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Irish Egg Cake
contributed by Hartson Dowd

My grandfather's claim to the kitchen was this humble dish which he called egg cake. It consisted of only four ingredients - sliced potatoes, onions, eggs and streaky bacon. He would fry the bacon on both sides until it was well burnt, and then mix it with the other ingredients. At this stage he would remove the frying pan from the heat and replace it with a cast-iron lid, which he left until it got very hot. When the bacon had stopped sizzling, he would pour the egg mixture into the pan and cover the pan with the hot lid. This went back on to low heat for 20 minutes. It always had a tendency to be very brown on the outside and the potatoes were sometimes a bit raw, but the taste was delicious.
Here is a version adapted for today's kitchen.

Ingredients:
2 pounds potatoes, peeled
6 eggs, beaten
1 large onion, peeled and coarsely chopped
1 garlic clove, peeled and chopped
One-half oz. Irish butter
Salt and pepper
10 streaky rashers of bacon*

Method:
Preheat oven to 200C/400F/Gas 6
1. Instead of slicing the potatoes, grate them, and remove the excess moisture by squeezing them in a clean tea towel
2. Beat the eggs well, then mix with the grated potato
3. Place the onion, garlic and butter in a skillet (or an ovenproof frying pan), and gently fry until they are transparent
4. Remove from the skillet and mix with the potato and egg. Season with salt and pepper
5. Arrange the bacon rashers on the bottom of the skillet and pour the egg mixture on top
6. Place the skillet into a preheated oven at and bake for 10-15 minutes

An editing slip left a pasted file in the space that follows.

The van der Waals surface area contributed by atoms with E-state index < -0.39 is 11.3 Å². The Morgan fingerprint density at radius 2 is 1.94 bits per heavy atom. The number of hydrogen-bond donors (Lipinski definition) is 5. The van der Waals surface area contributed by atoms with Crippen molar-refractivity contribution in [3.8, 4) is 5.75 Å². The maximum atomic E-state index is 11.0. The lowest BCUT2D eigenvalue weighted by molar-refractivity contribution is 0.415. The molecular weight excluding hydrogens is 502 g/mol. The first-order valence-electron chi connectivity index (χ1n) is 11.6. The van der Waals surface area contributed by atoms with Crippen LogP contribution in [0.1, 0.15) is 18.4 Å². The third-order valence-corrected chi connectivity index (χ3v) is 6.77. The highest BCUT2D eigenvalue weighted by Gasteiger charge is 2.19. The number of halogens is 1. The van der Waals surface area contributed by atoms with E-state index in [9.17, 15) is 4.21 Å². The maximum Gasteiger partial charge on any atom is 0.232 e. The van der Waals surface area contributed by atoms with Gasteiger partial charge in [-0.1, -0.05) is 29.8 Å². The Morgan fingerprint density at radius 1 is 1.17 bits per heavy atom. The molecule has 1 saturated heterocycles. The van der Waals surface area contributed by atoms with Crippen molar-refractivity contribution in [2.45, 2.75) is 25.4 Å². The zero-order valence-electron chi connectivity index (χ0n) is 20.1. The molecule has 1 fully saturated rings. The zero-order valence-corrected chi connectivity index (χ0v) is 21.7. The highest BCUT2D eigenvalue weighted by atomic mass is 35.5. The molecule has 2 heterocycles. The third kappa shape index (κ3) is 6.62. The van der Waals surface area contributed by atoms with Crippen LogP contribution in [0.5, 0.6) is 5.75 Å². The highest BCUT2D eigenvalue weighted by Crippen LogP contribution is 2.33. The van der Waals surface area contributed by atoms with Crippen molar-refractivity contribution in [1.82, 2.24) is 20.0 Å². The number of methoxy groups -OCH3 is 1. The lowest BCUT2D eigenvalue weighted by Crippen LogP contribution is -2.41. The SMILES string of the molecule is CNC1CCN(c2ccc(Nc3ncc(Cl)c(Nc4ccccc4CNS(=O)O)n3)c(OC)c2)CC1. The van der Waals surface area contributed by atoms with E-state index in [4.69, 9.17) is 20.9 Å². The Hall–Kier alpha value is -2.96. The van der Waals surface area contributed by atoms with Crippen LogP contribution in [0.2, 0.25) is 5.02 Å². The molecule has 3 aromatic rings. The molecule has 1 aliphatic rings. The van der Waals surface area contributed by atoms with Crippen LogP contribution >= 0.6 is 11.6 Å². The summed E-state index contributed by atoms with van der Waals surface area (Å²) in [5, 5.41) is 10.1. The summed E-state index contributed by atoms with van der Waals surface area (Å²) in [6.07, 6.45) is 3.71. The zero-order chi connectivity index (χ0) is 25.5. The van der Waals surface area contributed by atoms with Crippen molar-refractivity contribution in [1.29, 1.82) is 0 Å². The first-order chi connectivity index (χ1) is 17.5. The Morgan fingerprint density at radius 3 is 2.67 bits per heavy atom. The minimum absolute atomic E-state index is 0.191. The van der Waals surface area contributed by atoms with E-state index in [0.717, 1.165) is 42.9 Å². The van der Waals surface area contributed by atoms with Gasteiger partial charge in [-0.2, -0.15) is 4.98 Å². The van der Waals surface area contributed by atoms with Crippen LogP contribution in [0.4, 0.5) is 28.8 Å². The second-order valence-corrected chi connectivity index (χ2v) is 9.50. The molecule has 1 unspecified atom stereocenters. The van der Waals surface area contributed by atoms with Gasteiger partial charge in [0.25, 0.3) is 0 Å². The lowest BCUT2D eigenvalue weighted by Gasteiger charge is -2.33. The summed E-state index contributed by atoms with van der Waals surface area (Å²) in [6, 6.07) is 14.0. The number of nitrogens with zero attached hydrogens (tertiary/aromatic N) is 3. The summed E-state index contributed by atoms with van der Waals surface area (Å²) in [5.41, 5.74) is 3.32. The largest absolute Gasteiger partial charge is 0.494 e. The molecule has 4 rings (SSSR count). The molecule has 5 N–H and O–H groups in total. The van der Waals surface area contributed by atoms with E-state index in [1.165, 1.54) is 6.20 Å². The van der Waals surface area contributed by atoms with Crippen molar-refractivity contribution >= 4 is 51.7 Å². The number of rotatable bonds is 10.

7. When set, turn out by placing a plate on the top of the pan and turning upside down
Serve in slices with lettuce and sliced tomatoes. Serves 4

Image: Country Cottage by D Elliott from All Posters

Darina Allen's Cucumber Pickle
Contributed by a friend in South Africa

This week, we're turning the tables a bit and giving a recipe to Hartson!
In December, 2002, Darina Allen took her renowned cooking classes to South Africa; an internet acquaintance was fortunate in being able to attend. Herewith, she shares a tasty recipe that will go well with barbecues and other casual summertime fare.

Ingredients:
2lbs 4oz (1 kg) thinly sliced unpeeled cucumber
3 small onions thinly sliced
12oz (340 g) sugar
2 level tablespoons salt
8 fl oz (250 ml) cider vinegar

Method:
Combine the cucumber and onion sliced in a large bowl
Mix the sugar, salt and vinegar together and pour over cucumbers.
Place in a tightly covered container in refrigerator and leave for at least 4-5 hours or overnight before using
Keeps well for up to a week in the refrigerator

Serves 10-12

Hartson offers this bit of trivia about cucumbers which he found in his grandmother's recipe book:
Cucumber: Bitterness Remover
This fact really surprised me, and I thought it was just another old wives' tale that had been passed down through the years and wouldn't work. To my surprise, it does!
The next time you purchase a standard cucumber (not the long, skinny, English variety) cut about 1 inch off one end and then rub the two exposed areas together in a circular motion while occasionally pulling them apart. This will cause enough suction to release a substance that causes the cucumber to sometimes have a bitter taste. Then throw away the small end you used to release the bitterness.

Image: Cucumber by James
Any purchase made helps to support our site (and Bridget's fondness for tea towels). Thank you.

 

Thu, Jul 9, 2015

"...the freshest of food and
the oldest of drink"
- Irish Proverb

Set a lovely tea table with Bewley's!

Bewleys Tea Pot



Bewley's Shamrock Sugar and Creamer

Bewleys Shamrock Mug Set

Click picture for individual items. click here for Complete Set.
Salad Plates


Celtic pottery, made in Ireland. Two shades of green. Bridget is determined to have the lot!
Click here for Pottery Salad plates.


The New Irish Table
by Margaret Johnson



Margaret Johnson’s love of Ireland permeates page after glorious page of mouthwatering Irish dishes, from Smoked Salmon Chowder to Raspberry Buttermilk Tarts. Lavish color photographs of the food, the landscapes, and the people are woven through the text, making The New Irish Table the next best thing to sitting down to dinner in Ireland itself.
Click here for New Irish Table.


 

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March 4, 2011
   
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